76 lens

78 mirror

81 segment of optical axis along which optical axes 41 and 61 coincide

82 erect image of convolution of data image an encoding carrier image, which is formed in final image plane 50

84 point corresponding to image of illumination point 64 in final image plane 50

110 projection part of the frequency domain embodiment of the invention

111 optical axis of the projection part

112 plane in which erect image of the original source image is formed

114 erect image of original source image

116 projection lens

118 beam combiner

120 final image plane of frequency domain embodiment of the invention

122 inverted image of original source image, which is formed in final image plane 120

130 convolution part of the frequency domain embodiment of the invention

131 optical axis of the convolution part

132 coherent light source

134 collimating lens

136 plane in which (preferably) is formed an erect image of the data image which is to be hidden in the original source image

138 updateable optical mask formed by a SLM and which bears the erect data image

140 Fourier transform lens

142 plane in which is formed a distribution of light, the complex amplitude of which is the product of the Fourier transform of (preferably) the data image and the transmission of Vander Lugt filter 144

144 Vander Lugt filter synthesized from a plane wave and a transparency bearing (preferably) the encoding carrier image

146 inverse Fourier transform lens

148 mirror

149 segment of optical axis 131 that is deflected by Vander Lugt filter 144 and that extends from the center of inverse Fourier transform lens 146 to mirror 148

150 segment of optical axis 131 that extends from mirror 148 to beam combiner 118

151 segment of optical axis along which optical axes 111 and 131 coincide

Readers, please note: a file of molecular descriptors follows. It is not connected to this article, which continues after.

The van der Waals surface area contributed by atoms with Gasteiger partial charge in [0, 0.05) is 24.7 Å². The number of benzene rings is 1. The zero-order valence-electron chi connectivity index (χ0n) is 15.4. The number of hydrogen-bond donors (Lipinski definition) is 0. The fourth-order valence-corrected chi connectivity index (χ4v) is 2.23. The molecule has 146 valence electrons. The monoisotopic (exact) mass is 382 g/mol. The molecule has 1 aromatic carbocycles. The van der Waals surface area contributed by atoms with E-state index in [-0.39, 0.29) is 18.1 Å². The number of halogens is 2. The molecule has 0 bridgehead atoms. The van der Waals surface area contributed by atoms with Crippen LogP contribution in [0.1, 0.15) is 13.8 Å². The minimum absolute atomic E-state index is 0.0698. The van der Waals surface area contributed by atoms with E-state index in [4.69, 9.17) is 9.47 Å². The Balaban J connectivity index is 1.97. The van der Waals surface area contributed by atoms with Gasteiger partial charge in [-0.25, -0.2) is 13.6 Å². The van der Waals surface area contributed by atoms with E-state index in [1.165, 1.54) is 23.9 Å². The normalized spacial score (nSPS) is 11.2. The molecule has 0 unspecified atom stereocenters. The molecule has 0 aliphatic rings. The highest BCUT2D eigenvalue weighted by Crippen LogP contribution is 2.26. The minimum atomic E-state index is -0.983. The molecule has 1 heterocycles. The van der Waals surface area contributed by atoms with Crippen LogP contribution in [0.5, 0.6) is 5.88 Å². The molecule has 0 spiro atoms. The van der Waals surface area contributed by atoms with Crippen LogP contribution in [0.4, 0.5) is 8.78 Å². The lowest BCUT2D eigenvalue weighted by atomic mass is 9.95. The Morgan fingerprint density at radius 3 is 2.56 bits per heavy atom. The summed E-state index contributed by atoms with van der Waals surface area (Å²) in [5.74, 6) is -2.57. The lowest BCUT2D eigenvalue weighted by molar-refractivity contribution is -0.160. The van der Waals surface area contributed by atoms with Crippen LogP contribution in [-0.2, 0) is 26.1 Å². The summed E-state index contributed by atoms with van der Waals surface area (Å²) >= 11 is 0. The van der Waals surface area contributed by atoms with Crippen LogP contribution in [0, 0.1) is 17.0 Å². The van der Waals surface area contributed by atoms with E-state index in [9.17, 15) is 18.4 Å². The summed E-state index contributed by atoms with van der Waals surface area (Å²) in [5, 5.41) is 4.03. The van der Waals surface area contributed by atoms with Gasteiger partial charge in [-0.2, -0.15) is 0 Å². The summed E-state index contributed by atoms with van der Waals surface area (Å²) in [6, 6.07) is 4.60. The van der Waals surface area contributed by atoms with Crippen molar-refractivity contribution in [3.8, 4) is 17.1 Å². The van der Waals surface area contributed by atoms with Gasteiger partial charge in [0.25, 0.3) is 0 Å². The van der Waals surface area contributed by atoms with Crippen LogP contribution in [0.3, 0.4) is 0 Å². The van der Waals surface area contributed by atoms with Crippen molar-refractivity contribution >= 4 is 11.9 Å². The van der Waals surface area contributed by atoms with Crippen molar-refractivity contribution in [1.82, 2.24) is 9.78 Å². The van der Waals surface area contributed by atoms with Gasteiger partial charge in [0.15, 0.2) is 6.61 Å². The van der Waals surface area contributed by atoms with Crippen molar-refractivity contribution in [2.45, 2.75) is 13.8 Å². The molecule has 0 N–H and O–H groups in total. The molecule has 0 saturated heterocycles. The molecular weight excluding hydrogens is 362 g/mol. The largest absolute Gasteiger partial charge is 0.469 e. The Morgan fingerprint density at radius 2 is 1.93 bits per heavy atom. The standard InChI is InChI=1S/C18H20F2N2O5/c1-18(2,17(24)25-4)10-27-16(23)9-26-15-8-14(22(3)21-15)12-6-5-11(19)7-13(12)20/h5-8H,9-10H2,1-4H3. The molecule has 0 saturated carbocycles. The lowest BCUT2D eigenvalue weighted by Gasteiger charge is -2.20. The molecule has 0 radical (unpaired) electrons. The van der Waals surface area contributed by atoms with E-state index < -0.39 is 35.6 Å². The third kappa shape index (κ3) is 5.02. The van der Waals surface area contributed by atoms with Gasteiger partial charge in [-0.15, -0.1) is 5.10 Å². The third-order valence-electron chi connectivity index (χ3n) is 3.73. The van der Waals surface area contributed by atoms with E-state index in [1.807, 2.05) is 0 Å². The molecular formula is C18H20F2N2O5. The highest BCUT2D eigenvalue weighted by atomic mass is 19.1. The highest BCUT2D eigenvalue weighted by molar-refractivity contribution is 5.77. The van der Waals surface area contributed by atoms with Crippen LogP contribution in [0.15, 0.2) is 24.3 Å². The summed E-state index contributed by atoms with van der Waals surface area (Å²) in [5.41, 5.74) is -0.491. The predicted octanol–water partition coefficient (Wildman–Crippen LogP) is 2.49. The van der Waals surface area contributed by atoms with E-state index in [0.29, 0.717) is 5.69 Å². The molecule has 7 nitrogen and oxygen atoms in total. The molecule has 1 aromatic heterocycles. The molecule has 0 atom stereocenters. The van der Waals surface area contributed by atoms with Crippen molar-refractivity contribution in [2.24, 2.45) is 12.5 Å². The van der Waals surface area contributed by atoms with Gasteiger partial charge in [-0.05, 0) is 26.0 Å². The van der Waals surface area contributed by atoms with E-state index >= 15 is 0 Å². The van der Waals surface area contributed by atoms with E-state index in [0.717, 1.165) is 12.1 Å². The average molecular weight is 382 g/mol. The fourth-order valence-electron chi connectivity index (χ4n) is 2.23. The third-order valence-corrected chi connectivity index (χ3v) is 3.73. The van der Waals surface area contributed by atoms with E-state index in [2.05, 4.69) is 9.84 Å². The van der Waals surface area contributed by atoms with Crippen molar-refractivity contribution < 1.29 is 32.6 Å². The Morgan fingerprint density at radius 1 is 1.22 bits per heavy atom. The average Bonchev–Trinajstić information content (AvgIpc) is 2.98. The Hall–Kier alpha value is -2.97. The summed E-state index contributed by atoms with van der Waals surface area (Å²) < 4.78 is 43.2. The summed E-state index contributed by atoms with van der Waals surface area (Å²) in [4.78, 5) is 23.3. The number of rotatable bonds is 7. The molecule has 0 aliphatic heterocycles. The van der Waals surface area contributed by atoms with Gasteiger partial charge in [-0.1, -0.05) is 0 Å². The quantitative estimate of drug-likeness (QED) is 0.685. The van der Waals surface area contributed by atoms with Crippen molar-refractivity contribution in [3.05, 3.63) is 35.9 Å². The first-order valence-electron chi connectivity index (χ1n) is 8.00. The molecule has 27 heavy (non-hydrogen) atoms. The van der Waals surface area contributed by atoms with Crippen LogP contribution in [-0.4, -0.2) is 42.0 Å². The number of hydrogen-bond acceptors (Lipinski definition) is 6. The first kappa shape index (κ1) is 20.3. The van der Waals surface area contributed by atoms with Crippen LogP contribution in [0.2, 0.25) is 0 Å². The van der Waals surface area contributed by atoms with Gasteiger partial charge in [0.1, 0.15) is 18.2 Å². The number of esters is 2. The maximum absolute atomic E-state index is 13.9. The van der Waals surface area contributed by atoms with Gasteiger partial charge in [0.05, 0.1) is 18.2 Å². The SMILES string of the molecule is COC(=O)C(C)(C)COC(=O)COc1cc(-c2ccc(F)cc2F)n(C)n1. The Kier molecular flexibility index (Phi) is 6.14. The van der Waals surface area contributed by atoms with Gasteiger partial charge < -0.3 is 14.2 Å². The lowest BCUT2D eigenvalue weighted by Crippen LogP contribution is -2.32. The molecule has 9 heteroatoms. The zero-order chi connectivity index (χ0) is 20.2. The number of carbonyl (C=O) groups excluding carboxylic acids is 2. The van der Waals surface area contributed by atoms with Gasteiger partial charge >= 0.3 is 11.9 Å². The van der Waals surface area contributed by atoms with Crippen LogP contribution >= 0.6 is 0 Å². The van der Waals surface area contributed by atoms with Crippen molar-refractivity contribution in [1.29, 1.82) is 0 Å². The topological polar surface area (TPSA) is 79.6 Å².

152 inverted image of convolution of data image and encoding carrier image, which is formed in final image plane 120

160 controller for composing the electronic signals that control transmissions of individual light gates in SLM 164

162 control lines that relay the electronic control signals from controller 30 to SLM 164

164 updateable optical mask formed by a spatial light

166 plurality of individually addressable light gates comprising SLM 164

168 tile formed by the light gates of SLM 164, the transmission pattern of which corresponds to a particular iconic image that is to be hidden in the original source image

170 optical mask bearing encoding carrier image used to form tiled convolution

172 encoding carrier pattern

180 tiled optical convolution appearing in final image plane

182 portion of tiled optical convolution that is equivalent to cyclic convolution

184 portion of tiled optical convolution this is not equivalent to cyclic convolution

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Classifications
U.S. Classification352/90, 352/40, 352/85, 380/200
International ClassificationG02B27/46, G06T1/00, H04N1/32, H04N1/387, G09C5/00
Cooperative ClassificationG06T2201/0061, G06T1/0071, H04N1/32144, G06T2201/0052, G06T2201/0051, G06T1/0064
European ClassificationH04N1/32C19, G06T1/00W6M, G06T1/00W6G